1. The conscious use of skill and creative imagination esp. in the production of aesthetic objects
art. (2009). In Merriam-Webster Online Dictionary. Retrieved January 31, 2009, from http://www.merriam-webster.com/dictionary/art
2. Human effort to imitate, supplement, alter, or counteract the work of nature.
Art. (n.d.). The American Heritage® Dictionary of the English Language, Fourth Edition. Retrieved February 01, 2009, from Answers.com Web site: http://www.answers.com/topic/art
"Curiosity" by Jean-Honore Fragonard is two young girls looking through drapes towards whoever is looking at the painting. In this painting, Fragonard expresses the playful, the erotic, and the joys of domesticity, as he does in all of his paintings.
Fragonard, Jean-Honore (1780). French painting. Retrieved February 1, 2009, from Louvre.fr Web site: http://www.louvre.fr/llv/oeuvres/detail_notice.jsp?CONTENT%3C%3Ecnt_id=10134198674109078&CURRENT_LLV_NOTICE%3C%3Ecnt_id=10134198674109078&FOLDER%3C%3Efolder_id=9852723696500815&fromDept=false&baseIndex=6&bmLocale=en
The Thinker was commissioned by the Museum of Decorative Art in 1880 for doors at the entrance to the museum. Originally meant to be a man pondering the massive "Gates of Hell," The Thinker evolved to become a larger than life stand-alone piece. This piece of art captures the human imagination so much that The Thinker has entered the public consciousness as a symbol of intellect and academia.
Rodin, Augeste (1880). Auguste Rodin. Retrieved February 1, 2009, from Rodin Museum Web site: http://www.artcyclopedia.com/feature-2004-09-ro
Louvre, paris Located in Paris, the Louvre is one of the largest palaces in the world and, as a former residence of the kings of France, one of the most illustrious. It exemplifies traditional French architecture since the Renaissance, and it houses a magnificent collection of ancient and Western art. I.M. Pie's urban style buildings are art in themselves. Pei's buildings are characterized by broad irregular geometric shapes and large open interiors. He uses shapes ans space to create something aesthetically pleasing and unique from other buildings.
Pei, I.M. (2003). Louvre Museum, Paris, France, 1988. Retrieved February 1, 2009, from National Geographic Web site: http: //images.google.com/imgres?imgurl=http://photography.nationalgeographic.com/staticfiles/N GS/Shared/StaticFiles/Photography/Images/POD/l/louvre-museum-126802-sw.jpg&imgrefurl=http://photography.nationalgeographic.com/photography/enlarge/louvre-museum_pod_image.html&usg=__NVWJICeWm5NX4x0RGT65bAMIdA8=&h=600&w=800&sz=98&hl=en&start=160&um=1&tbnid=MEKqjCMNYw7bzM:&tbnh=107&tbnw=143&prev=/images%3Fq%3Dlouvre%26start%3D147%26um%3D1%26hl%3Den%26rls%3DSNYI,SNYI:2005-12,SNYI:en%26sa%3DN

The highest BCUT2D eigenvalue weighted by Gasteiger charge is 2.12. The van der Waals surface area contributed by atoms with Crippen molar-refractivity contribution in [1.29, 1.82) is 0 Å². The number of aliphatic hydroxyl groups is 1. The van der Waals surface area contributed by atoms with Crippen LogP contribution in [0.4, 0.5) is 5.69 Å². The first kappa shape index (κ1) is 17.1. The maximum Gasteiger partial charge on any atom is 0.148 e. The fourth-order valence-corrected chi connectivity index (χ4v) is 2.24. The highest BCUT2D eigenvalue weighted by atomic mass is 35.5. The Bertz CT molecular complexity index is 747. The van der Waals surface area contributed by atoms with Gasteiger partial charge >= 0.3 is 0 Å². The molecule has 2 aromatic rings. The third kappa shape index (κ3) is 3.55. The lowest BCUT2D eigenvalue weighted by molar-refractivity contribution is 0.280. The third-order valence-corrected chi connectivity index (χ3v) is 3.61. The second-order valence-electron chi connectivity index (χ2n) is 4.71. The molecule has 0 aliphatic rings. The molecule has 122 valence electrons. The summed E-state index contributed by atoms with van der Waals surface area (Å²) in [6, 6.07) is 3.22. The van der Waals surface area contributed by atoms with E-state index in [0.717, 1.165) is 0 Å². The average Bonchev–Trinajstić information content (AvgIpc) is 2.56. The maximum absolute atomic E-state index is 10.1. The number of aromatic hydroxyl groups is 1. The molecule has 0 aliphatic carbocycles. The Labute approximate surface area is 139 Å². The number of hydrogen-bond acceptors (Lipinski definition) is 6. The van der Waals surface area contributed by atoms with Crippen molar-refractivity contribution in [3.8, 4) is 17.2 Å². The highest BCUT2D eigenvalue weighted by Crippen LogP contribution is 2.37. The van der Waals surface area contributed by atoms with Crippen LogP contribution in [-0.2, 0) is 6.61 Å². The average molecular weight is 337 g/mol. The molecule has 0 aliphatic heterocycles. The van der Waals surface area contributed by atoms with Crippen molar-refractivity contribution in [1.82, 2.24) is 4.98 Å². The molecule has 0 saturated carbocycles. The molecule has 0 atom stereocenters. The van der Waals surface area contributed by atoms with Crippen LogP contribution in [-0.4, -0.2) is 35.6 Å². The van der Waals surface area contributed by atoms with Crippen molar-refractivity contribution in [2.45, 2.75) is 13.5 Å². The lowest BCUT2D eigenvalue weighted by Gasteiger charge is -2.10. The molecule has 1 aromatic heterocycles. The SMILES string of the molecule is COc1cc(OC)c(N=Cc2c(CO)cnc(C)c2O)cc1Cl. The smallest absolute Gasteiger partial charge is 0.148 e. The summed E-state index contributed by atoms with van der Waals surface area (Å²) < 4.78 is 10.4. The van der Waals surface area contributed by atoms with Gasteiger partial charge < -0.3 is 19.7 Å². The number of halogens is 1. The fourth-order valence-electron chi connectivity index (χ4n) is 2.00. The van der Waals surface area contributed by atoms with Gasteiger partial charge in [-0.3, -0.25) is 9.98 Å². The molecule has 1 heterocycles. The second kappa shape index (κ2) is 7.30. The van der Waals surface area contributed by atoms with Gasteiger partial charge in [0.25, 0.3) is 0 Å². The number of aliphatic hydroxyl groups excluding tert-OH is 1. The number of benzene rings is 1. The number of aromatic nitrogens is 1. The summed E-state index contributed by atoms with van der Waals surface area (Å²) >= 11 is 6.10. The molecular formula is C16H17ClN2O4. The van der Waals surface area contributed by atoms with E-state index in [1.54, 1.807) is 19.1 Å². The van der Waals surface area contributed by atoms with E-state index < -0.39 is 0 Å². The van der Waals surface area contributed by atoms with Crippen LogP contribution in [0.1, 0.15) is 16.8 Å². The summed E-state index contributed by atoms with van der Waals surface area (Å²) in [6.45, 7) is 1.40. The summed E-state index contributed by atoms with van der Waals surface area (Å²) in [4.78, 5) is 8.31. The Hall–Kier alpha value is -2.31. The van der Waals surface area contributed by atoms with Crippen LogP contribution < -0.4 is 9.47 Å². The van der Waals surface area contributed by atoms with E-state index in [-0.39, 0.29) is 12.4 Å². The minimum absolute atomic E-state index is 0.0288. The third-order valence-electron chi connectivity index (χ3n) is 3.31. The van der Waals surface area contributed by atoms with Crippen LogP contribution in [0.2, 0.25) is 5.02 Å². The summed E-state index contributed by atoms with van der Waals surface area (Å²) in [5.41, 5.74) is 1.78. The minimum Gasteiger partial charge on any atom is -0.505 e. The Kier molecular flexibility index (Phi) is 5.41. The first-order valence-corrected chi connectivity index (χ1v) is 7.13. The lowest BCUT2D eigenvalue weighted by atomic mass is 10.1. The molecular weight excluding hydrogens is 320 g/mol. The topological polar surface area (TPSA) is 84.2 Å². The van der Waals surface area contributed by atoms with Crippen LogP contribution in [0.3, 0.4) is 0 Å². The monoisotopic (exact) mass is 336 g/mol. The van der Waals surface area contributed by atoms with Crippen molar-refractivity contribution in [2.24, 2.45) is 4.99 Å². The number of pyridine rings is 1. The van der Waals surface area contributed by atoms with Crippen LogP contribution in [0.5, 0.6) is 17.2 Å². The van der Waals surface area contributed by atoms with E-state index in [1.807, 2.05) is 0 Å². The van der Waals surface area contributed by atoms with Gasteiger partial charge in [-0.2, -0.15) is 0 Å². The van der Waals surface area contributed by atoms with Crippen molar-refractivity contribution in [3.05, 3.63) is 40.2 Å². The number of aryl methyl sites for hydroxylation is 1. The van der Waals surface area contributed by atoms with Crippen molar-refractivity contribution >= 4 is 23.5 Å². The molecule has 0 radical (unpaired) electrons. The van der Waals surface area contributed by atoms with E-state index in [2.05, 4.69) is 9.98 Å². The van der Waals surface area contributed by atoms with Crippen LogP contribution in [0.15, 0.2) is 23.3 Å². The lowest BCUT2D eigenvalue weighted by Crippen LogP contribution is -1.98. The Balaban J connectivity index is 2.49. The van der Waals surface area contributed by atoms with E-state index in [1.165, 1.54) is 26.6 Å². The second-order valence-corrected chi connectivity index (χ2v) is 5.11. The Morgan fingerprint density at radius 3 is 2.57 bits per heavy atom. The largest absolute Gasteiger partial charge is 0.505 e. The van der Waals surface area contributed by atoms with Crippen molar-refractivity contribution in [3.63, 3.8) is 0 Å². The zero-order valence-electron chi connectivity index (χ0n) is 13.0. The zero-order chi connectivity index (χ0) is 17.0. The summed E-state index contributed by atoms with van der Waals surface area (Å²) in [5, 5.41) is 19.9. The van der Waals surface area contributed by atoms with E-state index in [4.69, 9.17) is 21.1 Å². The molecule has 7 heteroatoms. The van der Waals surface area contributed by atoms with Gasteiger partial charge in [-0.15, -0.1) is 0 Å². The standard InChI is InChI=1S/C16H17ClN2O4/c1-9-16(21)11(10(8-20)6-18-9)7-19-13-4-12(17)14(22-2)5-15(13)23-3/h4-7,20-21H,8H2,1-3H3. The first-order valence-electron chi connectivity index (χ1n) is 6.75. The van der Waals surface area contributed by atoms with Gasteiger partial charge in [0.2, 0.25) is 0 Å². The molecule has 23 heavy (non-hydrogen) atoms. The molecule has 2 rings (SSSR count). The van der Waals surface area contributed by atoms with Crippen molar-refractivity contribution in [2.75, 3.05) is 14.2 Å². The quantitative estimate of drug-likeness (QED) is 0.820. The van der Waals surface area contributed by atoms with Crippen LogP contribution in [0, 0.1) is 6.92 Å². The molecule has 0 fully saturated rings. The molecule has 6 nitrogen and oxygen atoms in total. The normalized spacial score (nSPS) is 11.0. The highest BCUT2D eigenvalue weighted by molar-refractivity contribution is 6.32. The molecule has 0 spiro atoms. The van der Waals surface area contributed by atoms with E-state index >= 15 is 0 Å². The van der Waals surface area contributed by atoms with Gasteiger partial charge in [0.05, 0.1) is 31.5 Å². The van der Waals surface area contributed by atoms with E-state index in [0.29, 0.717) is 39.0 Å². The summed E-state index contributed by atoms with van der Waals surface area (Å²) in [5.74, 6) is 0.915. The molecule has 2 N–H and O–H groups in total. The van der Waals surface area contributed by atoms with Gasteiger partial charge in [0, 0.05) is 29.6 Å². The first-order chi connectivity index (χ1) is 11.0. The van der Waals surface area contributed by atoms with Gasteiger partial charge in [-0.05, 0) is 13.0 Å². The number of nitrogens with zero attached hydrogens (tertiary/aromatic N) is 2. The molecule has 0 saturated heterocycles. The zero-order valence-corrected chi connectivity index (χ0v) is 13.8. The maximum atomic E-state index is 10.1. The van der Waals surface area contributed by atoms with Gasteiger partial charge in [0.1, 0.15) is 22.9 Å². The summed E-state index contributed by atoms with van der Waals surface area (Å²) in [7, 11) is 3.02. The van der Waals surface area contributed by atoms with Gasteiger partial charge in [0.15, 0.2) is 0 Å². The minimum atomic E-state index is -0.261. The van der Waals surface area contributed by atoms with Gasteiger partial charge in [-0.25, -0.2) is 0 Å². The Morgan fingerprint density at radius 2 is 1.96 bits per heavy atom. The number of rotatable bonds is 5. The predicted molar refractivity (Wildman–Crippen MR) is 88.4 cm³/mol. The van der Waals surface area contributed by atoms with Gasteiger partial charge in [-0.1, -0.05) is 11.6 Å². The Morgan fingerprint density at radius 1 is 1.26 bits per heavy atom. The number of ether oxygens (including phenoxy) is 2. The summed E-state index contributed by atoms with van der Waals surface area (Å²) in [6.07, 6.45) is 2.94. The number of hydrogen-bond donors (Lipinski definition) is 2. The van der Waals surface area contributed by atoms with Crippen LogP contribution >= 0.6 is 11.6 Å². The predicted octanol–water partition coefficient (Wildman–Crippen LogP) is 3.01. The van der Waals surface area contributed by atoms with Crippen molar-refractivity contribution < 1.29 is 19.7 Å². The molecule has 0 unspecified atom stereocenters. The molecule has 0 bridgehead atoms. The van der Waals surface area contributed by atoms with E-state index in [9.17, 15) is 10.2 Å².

Photography - Afghan girl
Sharbat Gula is an Afghan woman. She was forced to leave her home in Afghanistan during the Soviet war for a refugee cam in Pakistan where she was photographed by journalist Steve McCurry. The art of this photo was so piercing that Sharbat became a symbol both of the 1980s Afghan conflict and of the refugee situation worldwide. The photograph is art because it expresses human conflict and emotion. McCurry, Steve (1984). Afghan Girl. Retri eved February 1, 2009, from Worlds famous photos Web site: http://www.worldsfamousphotos.com/afghan-girl-1984.html
Printmaking- Archipenko, Bathers 1950
Archipenko was a ukranian sculptor linked to the cubist movement in the early twentieth century. Archipenko´s work uses the human figure a platform for analysing volume, space and geometric planes. Archipenko began to look beyond scultpure´s solid forms, concluding that spaces and voids are as important as solid mass.
Archipenko, Alexander (1950). Printmakers. Retrieved February 1, 2009, from Georgetown Library Web site: http://library.georgetown.edu/dept/speccoll/prints/printsA2Z.htm
Conceptual- Art Miro Joan Relief Contruction
Miro's Conceptual art is meant to be optimistic, non-representational relief construction. He did not believe in abstract ideas, but he tried to link art with concrete tangible ideas.
Miro, Joan (1930). The Collection. Retrieved February 1, 2009, from Moma Web site: http://www.moma.org/collection/browse_results.php?criteria=O%3ADE%3AI%3A5&page_number=459&template_id=1&sort_order=1
This art is meant to completely take up the space it is being shown in, to the point where the show rom is part of the piece. It is permanently connected. The slides are impressive sculptures in their own right, and you don't have to hurtle down them to appreciate this artwork. What interests Höller, however, is both the visual spectacle of watching people sliding and the 'inner spectacle' experienced by the sliders themselves, the state of simultaneous delight and anxiety that you enter as you descend.
Holler, Carsten Carsten Holler-test site. Retrieved February 1, 2009, from London town Web site: http://www.londontown.com/LondonEvents/CarstenHoller-TestSite/1cf96?utm_source=LondonMonthly&utm_medium=email&utm_campaign=LondonMonthly33
Performance Art- Dream Like Love
Li Wei Li Wei uses pictures with her performance art to create a scene that looks realistic.
Li Wei, Li Wei (2005). Performance Art. Retrieved February 1, 2009, from Visual Arts Cork Web site: http://www.visual-arts-cork.com/performance-art.htm